AB 1278’s proponents, however, say the bill — as written today — would require a simple list that could be included in the waiting room packets that patients already receive and have to sign.
They expect strong opposition from manufacturers and the California Medical Association when AB 1278 reaches the Senate. A spokesperson for the CMA did not return a call or email for comment.
During the Medical Board’s May meeting, Emily Hughes, a legislative advocate for the CMA, spoke against the bill. She said the association generally supports displaying information about Open Payments in doctors’ offices, but it worries the bill could create an administrative burden on doctors and distract from the reason a patient sought care in the first place. It could damage physician-patient relationships and disparage doctors for attending educational meetings paid for by companies, she said.
“When there is no context for that payment, we are worried that a setting that should be focused on health would be reconfigured in a way that we are not comfortable with and that we do not think would help patients ultimately,” she said.
In a letter to doctors, the CMA’s Political Action Committee stated the bill would “add to the litany of unnecessary burdens that divert physicians away from what they should be doing — providing care to their patients.”
Bill’s author dismisses opposition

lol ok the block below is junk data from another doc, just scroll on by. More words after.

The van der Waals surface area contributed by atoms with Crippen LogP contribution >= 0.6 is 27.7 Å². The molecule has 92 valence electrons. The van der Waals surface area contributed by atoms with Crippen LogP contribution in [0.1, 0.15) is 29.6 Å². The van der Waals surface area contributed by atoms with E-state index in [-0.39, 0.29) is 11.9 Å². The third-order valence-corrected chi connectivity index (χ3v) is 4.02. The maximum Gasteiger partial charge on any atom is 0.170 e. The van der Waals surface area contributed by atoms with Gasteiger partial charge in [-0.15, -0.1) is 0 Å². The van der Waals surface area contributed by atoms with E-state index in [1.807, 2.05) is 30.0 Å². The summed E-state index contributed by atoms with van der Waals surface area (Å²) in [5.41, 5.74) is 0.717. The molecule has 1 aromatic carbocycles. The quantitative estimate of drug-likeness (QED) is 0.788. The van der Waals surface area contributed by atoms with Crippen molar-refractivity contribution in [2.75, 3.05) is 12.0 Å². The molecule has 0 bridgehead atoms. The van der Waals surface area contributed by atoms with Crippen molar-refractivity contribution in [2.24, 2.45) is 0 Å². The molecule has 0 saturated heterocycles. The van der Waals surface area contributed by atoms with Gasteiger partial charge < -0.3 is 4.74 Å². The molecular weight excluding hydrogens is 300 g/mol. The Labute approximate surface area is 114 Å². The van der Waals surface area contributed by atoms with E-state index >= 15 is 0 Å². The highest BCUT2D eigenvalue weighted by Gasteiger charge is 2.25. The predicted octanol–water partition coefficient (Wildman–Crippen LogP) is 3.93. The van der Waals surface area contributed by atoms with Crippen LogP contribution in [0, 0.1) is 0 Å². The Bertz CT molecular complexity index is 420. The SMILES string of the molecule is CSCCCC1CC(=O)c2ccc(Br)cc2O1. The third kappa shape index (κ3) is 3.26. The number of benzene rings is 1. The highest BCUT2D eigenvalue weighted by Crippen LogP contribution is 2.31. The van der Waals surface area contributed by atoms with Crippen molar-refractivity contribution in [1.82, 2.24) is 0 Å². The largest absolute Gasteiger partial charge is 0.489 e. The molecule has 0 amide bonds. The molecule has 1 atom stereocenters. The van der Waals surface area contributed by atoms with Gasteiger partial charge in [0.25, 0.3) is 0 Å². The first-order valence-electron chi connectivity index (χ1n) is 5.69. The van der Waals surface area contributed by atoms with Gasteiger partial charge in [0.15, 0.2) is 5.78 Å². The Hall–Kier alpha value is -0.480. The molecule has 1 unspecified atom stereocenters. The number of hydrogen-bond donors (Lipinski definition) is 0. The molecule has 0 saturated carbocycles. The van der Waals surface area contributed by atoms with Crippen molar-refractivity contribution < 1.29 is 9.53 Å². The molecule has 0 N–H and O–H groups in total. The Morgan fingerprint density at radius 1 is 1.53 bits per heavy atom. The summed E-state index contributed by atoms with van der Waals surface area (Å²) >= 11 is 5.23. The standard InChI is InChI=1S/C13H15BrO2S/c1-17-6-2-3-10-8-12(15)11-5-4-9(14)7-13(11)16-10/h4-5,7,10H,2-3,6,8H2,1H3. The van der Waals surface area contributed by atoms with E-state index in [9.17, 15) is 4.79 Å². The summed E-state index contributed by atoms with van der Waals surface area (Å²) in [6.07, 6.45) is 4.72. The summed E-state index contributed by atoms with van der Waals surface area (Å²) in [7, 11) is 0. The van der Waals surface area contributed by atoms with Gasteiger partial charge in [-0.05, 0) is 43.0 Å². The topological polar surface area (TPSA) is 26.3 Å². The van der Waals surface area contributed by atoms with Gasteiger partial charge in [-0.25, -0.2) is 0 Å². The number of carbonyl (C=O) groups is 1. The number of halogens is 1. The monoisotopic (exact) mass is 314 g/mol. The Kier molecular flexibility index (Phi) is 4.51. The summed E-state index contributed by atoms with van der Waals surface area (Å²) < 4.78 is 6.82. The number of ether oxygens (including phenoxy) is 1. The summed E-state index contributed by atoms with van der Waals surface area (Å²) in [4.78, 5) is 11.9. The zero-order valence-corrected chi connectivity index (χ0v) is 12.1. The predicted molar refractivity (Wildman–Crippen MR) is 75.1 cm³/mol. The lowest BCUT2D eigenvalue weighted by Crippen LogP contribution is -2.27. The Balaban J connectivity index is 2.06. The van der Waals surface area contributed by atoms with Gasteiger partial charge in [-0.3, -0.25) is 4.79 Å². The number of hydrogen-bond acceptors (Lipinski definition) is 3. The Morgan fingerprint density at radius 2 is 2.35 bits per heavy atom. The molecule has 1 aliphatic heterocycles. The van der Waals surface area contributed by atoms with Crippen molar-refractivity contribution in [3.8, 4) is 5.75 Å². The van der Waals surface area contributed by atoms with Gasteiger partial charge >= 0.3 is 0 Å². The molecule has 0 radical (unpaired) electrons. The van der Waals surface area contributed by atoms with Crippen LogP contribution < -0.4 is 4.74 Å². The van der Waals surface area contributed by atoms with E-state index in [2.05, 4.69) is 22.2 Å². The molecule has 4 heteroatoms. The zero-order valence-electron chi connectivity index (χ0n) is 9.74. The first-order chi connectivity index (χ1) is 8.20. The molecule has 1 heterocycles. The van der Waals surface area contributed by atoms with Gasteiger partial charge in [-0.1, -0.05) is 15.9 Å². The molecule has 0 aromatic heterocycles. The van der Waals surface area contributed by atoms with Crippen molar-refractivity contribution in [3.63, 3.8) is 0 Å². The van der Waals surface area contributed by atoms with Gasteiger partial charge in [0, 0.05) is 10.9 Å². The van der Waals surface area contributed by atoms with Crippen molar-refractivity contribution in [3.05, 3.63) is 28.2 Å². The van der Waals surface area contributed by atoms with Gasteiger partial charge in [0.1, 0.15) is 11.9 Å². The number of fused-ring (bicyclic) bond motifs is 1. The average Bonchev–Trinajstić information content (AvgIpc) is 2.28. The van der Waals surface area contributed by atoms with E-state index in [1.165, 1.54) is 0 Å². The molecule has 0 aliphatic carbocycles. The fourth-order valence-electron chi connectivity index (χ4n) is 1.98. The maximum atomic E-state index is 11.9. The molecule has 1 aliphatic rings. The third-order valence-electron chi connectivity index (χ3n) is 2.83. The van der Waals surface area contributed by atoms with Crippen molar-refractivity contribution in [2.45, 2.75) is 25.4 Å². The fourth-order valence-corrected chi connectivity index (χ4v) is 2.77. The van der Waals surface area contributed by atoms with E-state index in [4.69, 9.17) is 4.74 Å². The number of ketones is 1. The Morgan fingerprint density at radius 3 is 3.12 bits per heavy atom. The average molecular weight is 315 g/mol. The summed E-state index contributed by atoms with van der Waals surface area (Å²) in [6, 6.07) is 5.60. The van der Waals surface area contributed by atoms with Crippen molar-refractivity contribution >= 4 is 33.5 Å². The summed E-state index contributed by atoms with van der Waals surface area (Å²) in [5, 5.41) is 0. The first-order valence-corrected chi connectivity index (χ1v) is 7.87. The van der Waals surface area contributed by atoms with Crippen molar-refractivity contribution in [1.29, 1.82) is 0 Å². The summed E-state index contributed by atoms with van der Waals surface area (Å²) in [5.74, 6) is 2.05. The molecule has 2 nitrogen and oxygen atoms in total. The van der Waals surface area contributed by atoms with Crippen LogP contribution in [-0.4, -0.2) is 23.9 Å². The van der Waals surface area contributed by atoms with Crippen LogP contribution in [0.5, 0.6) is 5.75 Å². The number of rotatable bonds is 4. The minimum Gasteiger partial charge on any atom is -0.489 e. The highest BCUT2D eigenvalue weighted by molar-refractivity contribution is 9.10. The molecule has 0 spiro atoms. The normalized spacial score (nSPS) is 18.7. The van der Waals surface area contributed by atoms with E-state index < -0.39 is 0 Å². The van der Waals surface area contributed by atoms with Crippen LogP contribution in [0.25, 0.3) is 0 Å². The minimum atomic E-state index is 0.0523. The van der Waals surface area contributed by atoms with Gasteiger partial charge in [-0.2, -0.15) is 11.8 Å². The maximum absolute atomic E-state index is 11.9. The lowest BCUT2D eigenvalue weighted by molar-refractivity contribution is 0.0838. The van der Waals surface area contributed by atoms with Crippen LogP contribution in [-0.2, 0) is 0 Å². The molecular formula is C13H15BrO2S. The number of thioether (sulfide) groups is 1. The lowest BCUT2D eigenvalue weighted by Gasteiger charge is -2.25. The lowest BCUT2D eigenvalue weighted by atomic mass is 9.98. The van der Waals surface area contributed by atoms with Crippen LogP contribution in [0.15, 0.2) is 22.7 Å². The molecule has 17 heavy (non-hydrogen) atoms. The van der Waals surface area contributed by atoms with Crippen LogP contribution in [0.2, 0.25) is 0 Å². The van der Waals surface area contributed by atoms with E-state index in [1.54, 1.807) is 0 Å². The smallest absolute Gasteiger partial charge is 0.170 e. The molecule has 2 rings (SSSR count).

Nazarian, the bill’s author, scoffed at the idea that doctors shouldn’t support the bill.
“I think most doctors’ offices will go ahead and provide this relatively simple sheet of paper,” Nazarian said. “The opposition to this bill is basically saying we shouldn’t let people know about a website that already exists. I just find that extremely difficult to accept, and I feel that any of my constituents would feel very offended by that level of thinking when these lobbyists are representing people who have taken a Hippocratic Oath to save lives.”
Dr. Charles Rosen, president of the Association for Medical Ethics and a spinal surgeon at UC Irvine Health, worked with Congress to get the original Physician Payments Sunshine Act passed in 2010. While researching a new artificial spinal disk years earlier, Rosen learned that a key study had been authored by doctors paid by the manufacturer. The artificial disks received FDA approved, but it was later revealed the clinical trial supporting their use had involved only at a small number of patients over a relatively brief period of time. The product failed, spawning hundreds of lawsuits against Johnson & Johnson.
Rosen, who supports AB 1278, blames the medical manufacturing and distribution industry’s strong opposition for the quiet rollout of the federal Open Payments database.
“You had to struggle the first few years to find where the database was,” he said. “It was in the industry’s best interest to make it hard to find.”
Passage of AB 1278 would cast a new spotlight on its existence and open the door for a similar disclosure law at the federal level, he said. Revealing these payments to patients will make bad actors more hesitant to take money, disguised as consulting fees, to push certain prescriptions or devices, he said.
“If it passes here, there’s a good chance it is going to the rest of the country,” he said.
Source: Orange County Register